What is a cartel?
Cartels deprive consumers and other businesses of a fair deal. A cartel is where two or more businesses agree not to compete with each other in order to make greater profits. This conduct can take many forms, including price fixing, dividing up markets, rigging bids or restricting output of goods and services.
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Types of cartel conduct
Practical tips for businesses when engaging with competitors
- Make sure that you and your staff are familiar with the requirements of the Commerce Act. Keep records of who has attended training.
- Think carefully about who you are, or may be, in competition with, especially if sub-contracting is involved.
- Do not agree prices, discounts or any matters relating to price with your competitors (unless it is a specific sub-contract you are discussing).
- Do not agree to restrict output in any way, or to allocate customers or geographic markets between competitors.
- Do not exchange pricing, how much you plan to produce in the future, customer information or which markets you sell into with your competitors.
- If you are approached by another business to discuss pricing, allocating customers, bids for contracts or restricting outputs you should raise an objection straight away. Leave the discussion immediately.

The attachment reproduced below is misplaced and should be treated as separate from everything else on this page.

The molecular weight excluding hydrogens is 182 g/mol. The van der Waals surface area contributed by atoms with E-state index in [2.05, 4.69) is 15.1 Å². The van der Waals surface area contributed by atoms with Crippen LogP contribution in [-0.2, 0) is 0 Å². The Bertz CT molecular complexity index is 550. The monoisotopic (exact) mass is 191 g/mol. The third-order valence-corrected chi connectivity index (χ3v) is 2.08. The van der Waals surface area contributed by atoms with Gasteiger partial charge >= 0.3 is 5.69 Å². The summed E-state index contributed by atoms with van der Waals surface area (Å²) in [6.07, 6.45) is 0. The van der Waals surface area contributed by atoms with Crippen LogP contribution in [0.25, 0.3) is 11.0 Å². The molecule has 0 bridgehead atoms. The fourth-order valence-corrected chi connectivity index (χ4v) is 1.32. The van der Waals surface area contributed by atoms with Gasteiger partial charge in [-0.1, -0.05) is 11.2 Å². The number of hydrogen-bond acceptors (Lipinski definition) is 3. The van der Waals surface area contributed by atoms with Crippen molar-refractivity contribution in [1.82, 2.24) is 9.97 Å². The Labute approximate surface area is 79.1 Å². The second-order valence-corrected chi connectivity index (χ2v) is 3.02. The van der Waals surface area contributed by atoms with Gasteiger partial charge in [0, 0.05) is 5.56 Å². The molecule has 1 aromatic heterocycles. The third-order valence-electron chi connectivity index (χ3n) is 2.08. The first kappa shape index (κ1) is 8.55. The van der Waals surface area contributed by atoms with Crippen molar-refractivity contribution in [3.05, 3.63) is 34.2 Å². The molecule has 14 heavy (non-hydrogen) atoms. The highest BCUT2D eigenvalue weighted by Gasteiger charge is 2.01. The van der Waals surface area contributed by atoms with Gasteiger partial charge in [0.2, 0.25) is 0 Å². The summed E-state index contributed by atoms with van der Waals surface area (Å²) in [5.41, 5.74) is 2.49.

- Review internal documents, policies and procedures for compliance with the Commerce Act and seek independent legal advice.
- If you become aware of anti-competitive conduct, contact the Commerce Commission straight away.
Taking action against cartelsRead more about reporting cartel conduct
Exceptions under the Commerce Act
- collaborative activities (section 31)
- vertical supply contracts (section 32)
- joint buying and promotion agreements (section 33).
Competitor Collaboration Guidelines
- the cartel prohibition (with exceptions for collaborative activities, vertical supply contracts and joint buying agreements)
- the clearance regime for businesses that are proposing to enter into collaborative activities which risk breaching the law.